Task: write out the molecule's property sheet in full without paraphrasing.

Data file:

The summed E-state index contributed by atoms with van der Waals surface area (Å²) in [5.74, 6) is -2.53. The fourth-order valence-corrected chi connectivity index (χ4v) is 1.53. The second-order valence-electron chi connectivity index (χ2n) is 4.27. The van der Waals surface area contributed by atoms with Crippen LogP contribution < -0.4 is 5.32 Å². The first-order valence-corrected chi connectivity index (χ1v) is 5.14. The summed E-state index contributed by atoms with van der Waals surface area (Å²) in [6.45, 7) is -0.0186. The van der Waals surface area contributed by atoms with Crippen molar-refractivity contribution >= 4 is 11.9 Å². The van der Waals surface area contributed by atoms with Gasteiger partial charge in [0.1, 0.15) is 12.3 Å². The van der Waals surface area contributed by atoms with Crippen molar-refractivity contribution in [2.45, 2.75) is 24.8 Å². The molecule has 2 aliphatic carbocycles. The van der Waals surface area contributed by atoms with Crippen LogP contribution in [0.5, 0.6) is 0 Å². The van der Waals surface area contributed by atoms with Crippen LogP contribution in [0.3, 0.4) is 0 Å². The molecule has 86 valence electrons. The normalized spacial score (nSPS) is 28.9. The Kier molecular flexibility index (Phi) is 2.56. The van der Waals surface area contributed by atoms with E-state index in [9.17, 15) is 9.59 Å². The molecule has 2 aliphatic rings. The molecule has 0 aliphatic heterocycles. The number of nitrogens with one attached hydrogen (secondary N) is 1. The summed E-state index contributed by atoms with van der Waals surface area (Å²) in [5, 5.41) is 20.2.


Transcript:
The summed E-state index contributed by atoms with van der Waals surface area (Å²) in [5.74, 6) is -2.53. The fourth-order valence-corrected chi connectivity index (χ4v) is 1.53. The second-order valence-electron chi connectivity index (χ2n) is 4.27. The van der Waals surface area contributed by atoms with Crippen LogP contribution < -0.4 is 5.32 Å². The first-order valence-corrected chi connectivity index (χ1v) is 5.14. The summed E-state index contributed by atoms with van der Waals surface area (Å²) in [6.45, 7) is -0.0186. The van der Waals surface area contributed by atoms with Crippen molar-refractivity contribution >= 4 is 11.9 Å². The van der Waals surface area contributed by atoms with Gasteiger partial charge in [0.1, 0.15) is 12.3 Å². The van der Waals surface area contributed by atoms with Crippen molar-refractivity contribution in [2.45, 2.75) is 24.8 Å². The molecule has 2 aliphatic carbocycles. The van der Waals surface area contributed by atoms with Crippen LogP contribution in [0.5, 0.6) is 0 Å². The van der Waals surface area contributed by atoms with Crippen LogP contribution in [0.3, 0.4) is 0 Å². The molecule has 86 valence electrons. The normalized spacial score (nSPS) is 28.9. The Kier molecular flexibility index (Phi) is 2.56. The van der Waals surface area contributed by atoms with E-state index in [9.17, 15) is 9.59 Å². The molecule has 2 aliphatic rings. The molecule has 0 aliphatic heterocycles. The number of nitrogens with one attached hydrogen (secondary N) is 1. The summed E-state index contributed by atoms with van der Waals surface area (Å²) in [5, 5.41) is 20.2.